I’m not sure it’s counter-cultural, but the ways in which I pass along stories of what it means to be fully human and to consider everyone around you to be fully human regardless of their circumstance—maybe that is counter-cultural to some. Perhaps raising my kids as vegetarians in a meat-and-potatoes culture is counter-cultural in some ways. Mostly, I’m raising them fully inside this culture, with an eye to opening their minds to alternatives to it or alternatives in it. One way I’d love to be able to do more of that is by traveling more with them around the globe.
Could you share a story of a time when you were surprised to find a commonality with a friend or stranger? (I am thinking of the night when my dear friend Becky and I discovered that we both had a particular spoon in our kitchens that we preferred to use for eating ice cream.)
Perhaps one of the greatest examples of this in my life is the story of my meeting my friend, Yaron, from Israel. After first rejecting his attempts at connection when we met on a plane, I found myself spending hours talking with him, recognizing myself in him in significant ways. We seek those points of connection all the time, even while we reject them, don’t we? When we find someone who shares our favorite book, we feel closer to them. Our challenge, I believe, is to feel closer to people who share nothing with us except our shared and significant humanity.
You've mentioned that you attended Guilford College for your undergraduate work... can you talk about the ways in which your Quaker connections continue to play out in your life?
Guilford was an extraordinary place for me as an undergraduate. My interactions with faculty were lasting—I just did a reading for Life is a Verb in Asheville and two of my very favorite professors from Guilford surprised me by showing up, some 26 years after I graduated from Guilford (Lord, that makes me feel old). Our classes were small and we were encouraged to really think deeply in broader contexts. The Quaker tradition that served as a grounding for Guilford is one that I am very drawn to still, even though I don’t actively attend a Quaker meeting at the moment. The thoughtfulness, social activism, and relatedness that I found at Guilford are values I try to live daily.
How has your transition to eating veganously been going? There have to be some good stories about that!
I have to admit that I’m at about 94.7% vegan at this point. For the first month, I was 100% vegan, and then one night a slice of gorgonzola cheese roasted potato pizza started calling my name… So while I’m not as militantly vegan as I was in the beginning, I’m definitely still making very deliberate choices not to consume animal products, and staying pretty true to the course with very few exceptions. One thing this focus has engendered is an interest on the part of my older daughter, Emma, in veganism—and in cooking in general. So she and I are watching a lot of cooking shows together now!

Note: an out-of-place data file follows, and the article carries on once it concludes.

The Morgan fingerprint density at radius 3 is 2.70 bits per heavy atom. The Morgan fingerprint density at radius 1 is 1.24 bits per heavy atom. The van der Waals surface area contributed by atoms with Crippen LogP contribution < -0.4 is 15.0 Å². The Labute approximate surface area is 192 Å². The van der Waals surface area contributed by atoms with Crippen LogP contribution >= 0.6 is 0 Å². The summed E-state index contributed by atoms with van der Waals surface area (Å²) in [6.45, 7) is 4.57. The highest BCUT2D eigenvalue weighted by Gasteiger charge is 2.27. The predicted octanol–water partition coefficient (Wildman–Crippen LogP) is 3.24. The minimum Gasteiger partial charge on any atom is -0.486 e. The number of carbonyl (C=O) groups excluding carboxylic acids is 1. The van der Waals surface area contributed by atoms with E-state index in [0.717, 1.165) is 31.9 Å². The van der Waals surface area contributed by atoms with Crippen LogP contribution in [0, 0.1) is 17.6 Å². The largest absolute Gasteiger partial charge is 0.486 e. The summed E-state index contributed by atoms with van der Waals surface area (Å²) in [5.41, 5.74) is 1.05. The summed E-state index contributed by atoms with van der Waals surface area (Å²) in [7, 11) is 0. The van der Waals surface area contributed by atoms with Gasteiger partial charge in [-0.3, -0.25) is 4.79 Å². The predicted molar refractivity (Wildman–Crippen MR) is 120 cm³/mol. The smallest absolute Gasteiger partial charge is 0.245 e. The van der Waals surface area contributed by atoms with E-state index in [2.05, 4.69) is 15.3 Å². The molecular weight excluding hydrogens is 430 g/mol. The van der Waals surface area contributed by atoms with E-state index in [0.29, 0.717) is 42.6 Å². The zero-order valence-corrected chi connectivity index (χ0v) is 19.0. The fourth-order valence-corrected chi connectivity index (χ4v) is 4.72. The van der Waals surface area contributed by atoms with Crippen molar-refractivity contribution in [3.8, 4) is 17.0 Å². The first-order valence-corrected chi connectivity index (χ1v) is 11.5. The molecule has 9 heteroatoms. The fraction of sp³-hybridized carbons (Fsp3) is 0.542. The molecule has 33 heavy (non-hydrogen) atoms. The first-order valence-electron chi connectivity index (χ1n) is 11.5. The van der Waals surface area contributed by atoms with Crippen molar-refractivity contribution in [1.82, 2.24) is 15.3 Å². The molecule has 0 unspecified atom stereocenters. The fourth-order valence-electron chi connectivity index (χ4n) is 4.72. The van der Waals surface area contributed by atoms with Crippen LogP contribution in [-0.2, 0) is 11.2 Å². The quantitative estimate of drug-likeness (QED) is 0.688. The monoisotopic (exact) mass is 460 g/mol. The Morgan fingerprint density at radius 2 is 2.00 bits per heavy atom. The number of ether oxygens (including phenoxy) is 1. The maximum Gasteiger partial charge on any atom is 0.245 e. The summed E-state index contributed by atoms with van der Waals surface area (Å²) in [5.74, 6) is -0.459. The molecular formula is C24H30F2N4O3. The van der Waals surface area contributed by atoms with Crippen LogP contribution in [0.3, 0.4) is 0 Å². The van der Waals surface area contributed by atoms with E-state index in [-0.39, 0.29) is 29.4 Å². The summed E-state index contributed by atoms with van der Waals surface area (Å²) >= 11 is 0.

It seems like one of the things you've been learning through your blog is how manifestly un-alone you are in your desire to live with greater authenticity and intentionality. Will there be more "group assignments" for the circle of like-minded folks who have gathered to listen to your stories? Or....? What's next?
I have been overwhelmed by the essays written by 37days readers about their own 37 days journeys. So I imagine you will continue to see us all engage together in dialogue—I’d like that, and am searching for good online ways to do that. I have so much to learn from all of you.
What’s next for me is another book of 37 essays like Life is a Verb, followed by a book I’m working on with my business partner, David Robinson, that translates the six practices for intentional living from LIAV into a work context. That is—how can I be fully human at work, in a world in which we pretend we can park our human-ness at the door. David and I are also finalizing a children’s book called Kichom and Fucchi, wisdom tales from the smallest of teachers, about our friend Kichom in Japan and the lessons he has learned from a small bug he called Fucchi.
That sounds terrific; I'll look forward to seeing those projects come to fruition. And now I have to scoot, I think... our Meeting is honoring International Peace Day by hosting an installation of the Eyes Wide Open exhibit, and I'm helping out with that. And YOU probably have a ton to do, or maybe you'll be able to squeeze in a nap, after what I hear was a fabulous reading last night at Malaprop's! But thank you so much for stopping by again, Patti, and warm wishes for you on your journey.
My thanks to you, Shelley, for being such a constant source of encouragement to me. Are you sure we’ve never met? It sure feels like we have. For all the cards and emails and for participating in the art project that made the book a work of art itself, and for helping me figure out technical stuff, and now for participating in this blog tour, my deepest thanks.